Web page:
Delta Counties say final EIR for the Delta Tunnel is deficient and won't address climate change

The Delta Cross Channel where it enters the Sacramento River. Photo by Dan Bacher. | 

By Dan Bacher | 

While fishing groups, Tribes, environmental justice organizations, Delta residents, family farmers and others have blasted the Newsom administration for releasing the final environmental impact report (EIR) for the environmentally destructive Delta Tunnel project, so have many elected officials, including the members of the boards of supervisors of the Delta Counties.

In response to Department of Water Resources’ release of a final Environmental Impact Report (EIR) for the Delta Conveyance Project through the Sacramento‐San Joaquin Delta on Dec. 8, Patrick Hume, Chair of the Delta Counties Coalition (DCC), made the following statement on behalf of the five jurisdictions that would be most negatively impacted: 

“This tunnel project described in the Final EIR continues to be based on last century thinking and merely moves water from the north to the south without adding any new water to the system. It is a deeply flawed plan that does not improve statewide water supplies and would harm the Delta, the region, and California’s economy.

This 16‐year, $16+ billion ratepayer‐funded mega project would no doubt cause grave environmental and ecological impacts in the Delta. It would also have negative economic, social, and security impacts on California residents in the Bay‐Delta region and beyond – especially those in underserved communities where water quality and quantity are at stake.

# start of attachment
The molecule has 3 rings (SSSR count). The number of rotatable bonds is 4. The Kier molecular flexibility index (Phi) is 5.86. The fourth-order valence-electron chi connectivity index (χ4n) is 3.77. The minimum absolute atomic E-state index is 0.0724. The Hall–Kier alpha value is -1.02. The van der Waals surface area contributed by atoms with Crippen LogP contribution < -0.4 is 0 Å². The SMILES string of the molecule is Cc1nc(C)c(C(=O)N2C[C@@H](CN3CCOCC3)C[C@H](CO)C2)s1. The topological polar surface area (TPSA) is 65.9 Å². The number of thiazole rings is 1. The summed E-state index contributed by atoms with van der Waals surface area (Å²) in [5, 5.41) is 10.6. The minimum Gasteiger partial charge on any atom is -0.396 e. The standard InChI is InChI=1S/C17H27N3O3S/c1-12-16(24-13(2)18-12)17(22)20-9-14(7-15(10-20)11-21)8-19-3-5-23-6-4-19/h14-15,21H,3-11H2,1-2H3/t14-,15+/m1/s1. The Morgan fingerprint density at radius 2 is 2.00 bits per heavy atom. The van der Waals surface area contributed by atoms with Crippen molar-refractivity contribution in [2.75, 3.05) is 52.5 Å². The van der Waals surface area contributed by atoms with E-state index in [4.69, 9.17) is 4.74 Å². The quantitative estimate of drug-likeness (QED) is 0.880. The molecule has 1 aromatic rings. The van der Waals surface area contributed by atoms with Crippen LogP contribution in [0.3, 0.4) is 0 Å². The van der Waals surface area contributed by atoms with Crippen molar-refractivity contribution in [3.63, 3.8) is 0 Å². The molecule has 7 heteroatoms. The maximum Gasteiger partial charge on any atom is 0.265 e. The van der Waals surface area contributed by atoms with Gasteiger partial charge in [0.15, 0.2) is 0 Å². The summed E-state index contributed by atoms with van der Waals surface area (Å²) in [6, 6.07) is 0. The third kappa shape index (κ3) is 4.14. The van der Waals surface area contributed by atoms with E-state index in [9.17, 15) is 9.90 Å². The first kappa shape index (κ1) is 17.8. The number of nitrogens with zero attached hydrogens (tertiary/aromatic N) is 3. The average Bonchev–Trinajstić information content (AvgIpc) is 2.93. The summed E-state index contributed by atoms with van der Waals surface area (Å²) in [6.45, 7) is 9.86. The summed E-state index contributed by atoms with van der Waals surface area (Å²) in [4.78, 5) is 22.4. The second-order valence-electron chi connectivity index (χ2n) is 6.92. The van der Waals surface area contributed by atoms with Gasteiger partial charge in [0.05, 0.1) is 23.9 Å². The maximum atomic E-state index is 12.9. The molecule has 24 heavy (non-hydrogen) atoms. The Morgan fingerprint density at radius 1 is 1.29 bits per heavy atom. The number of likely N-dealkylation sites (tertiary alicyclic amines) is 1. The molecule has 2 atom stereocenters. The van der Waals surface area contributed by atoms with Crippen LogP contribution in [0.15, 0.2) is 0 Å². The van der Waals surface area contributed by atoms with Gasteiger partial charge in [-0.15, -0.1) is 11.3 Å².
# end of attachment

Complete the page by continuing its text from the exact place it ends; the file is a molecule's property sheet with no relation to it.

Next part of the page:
Even though it is portrayed as a climate project, the tunnel would not provide a resilient and reliable statewide water supply or address the reality of climate change and years of extended droughts with sporadic flood events. In fact, this disastrous tunnel project would not provide a new source of water to our already over‐drafted system. Tunnel proponents are also using scare tactics by claiming that the tunnel would protect water supplies in the event of an earthquake, when there has been no evidence that past earthquakes have caused damage to existing water infrastructure.

If this Administration and past Administrations had focused their efforts on sensible water solutions rather than a massive multi‐billion tunnel project that won’t provide new water supply, California would be in a much better place today to safeguard residents from the impacts of climactic conditions.

The state needs to change its focus from a tunnel that won’t create any new water and would sacrifice the Delta and instead support projects that will secure resilient, equitable, long‐term water supplies while preserving natural resources for future generations. Cities like Los Angeles and San Diego are implementing their own water infrastructure projects to provide significantly more water from local sources in the coming years.

California would be better off maintaining and improving levees to protect the freshwater pathway, developing sensible above and below ground storage, and building additional water projects to conserve and reuse water throughout the state.”

The Delta Counties Coalition is a consortium of five Delta Counties, including Contra Costa, Sacramento, San Joaquin, Solano, and Yolo, “working to give one voice to the Delta, advocating on behalf of local government and the 4 million people throughout the Delta region.”  

The Delta Conveyance project is a 45 mile-long tunnel that would divert water from the Sacramento River near Hood underneath the Sacramento-San Joaquin Delta, denying critical freshwater flows to the Delta and San Francisco Bay, in order to supply corporate agribusiness in the San Joaquin Valley and Southern California water agencies.

The Delta Conveyance project would divert up to 6,000 cubic feet of water per second. The project is estimated to cost between $16-40 billion and won’t be completed until at least 2040, according to Restore the Delta.

For my in-depth article on the Delta Tunnel EIR, go to:

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